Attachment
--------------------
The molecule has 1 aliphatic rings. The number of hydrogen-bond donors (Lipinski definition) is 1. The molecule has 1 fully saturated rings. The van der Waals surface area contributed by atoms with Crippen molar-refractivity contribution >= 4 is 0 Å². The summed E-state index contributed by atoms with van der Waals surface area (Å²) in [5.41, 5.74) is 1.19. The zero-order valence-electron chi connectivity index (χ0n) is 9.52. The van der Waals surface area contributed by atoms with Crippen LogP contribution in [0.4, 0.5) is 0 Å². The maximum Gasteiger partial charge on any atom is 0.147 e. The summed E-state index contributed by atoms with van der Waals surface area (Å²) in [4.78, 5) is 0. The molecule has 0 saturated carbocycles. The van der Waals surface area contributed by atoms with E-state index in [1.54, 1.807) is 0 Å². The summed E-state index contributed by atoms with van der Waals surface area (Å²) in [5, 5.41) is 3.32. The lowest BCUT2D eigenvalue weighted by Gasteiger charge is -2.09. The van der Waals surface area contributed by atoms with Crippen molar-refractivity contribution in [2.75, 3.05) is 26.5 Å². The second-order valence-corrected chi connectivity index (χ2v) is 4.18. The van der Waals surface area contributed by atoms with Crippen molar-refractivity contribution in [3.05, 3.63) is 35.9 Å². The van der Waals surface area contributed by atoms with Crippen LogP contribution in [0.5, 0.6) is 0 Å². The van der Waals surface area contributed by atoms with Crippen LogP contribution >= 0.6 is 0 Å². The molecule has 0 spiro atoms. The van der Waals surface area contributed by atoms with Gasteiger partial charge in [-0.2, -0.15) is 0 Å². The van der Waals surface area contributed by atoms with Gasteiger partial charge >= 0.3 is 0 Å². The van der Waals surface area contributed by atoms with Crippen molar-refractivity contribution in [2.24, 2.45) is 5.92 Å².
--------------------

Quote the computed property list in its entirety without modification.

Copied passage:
The molecule has 1 aliphatic rings. The number of hydrogen-bond donors (Lipinski definition) is 1. The molecule has 1 fully saturated rings. The van der Waals surface area contributed by atoms with Crippen molar-refractivity contribution >= 4 is 0 Å². The summed E-state index contributed by atoms with van der Waals surface area (Å²) in [5.41, 5.74) is 1.19. The zero-order valence-electron chi connectivity index (χ0n) is 9.52. The van der Waals surface area contributed by atoms with Crippen LogP contribution in [0.4, 0.5) is 0 Å². The maximum Gasteiger partial charge on any atom is 0.147 e. The summed E-state index contributed by atoms with van der Waals surface area (Å²) in [4.78, 5) is 0. The molecule has 0 saturated carbocycles. The van der Waals surface area contributed by atoms with E-state index in [1.54, 1.807) is 0 Å². The summed E-state index contributed by atoms with van der Waals surface area (Å²) in [5, 5.41) is 3.32. The lowest BCUT2D eigenvalue weighted by Gasteiger charge is -2.09. The van der Waals surface area contributed by atoms with Crippen molar-refractivity contribution in [2.75, 3.05) is 26.5 Å². The second-order valence-corrected chi connectivity index (χ2v) is 4.18. The van der Waals surface area contributed by atoms with Crippen molar-refractivity contribution in [3.05, 3.63) is 35.9 Å². The van der Waals surface area contributed by atoms with Crippen LogP contribution in [0.5, 0.6) is 0 Å². The van der Waals surface area contributed by atoms with Crippen LogP contribution >= 0.6 is 0 Å². The molecule has 0 spiro atoms. The van der Waals surface area contributed by atoms with Gasteiger partial charge in [-0.2, -0.15) is 0 Å². The van der Waals surface area contributed by atoms with Gasteiger partial charge >= 0.3 is 0 Å². The van der Waals surface area contributed by atoms with Crippen molar-refractivity contribution in [2.24, 2.45) is 5.92 Å².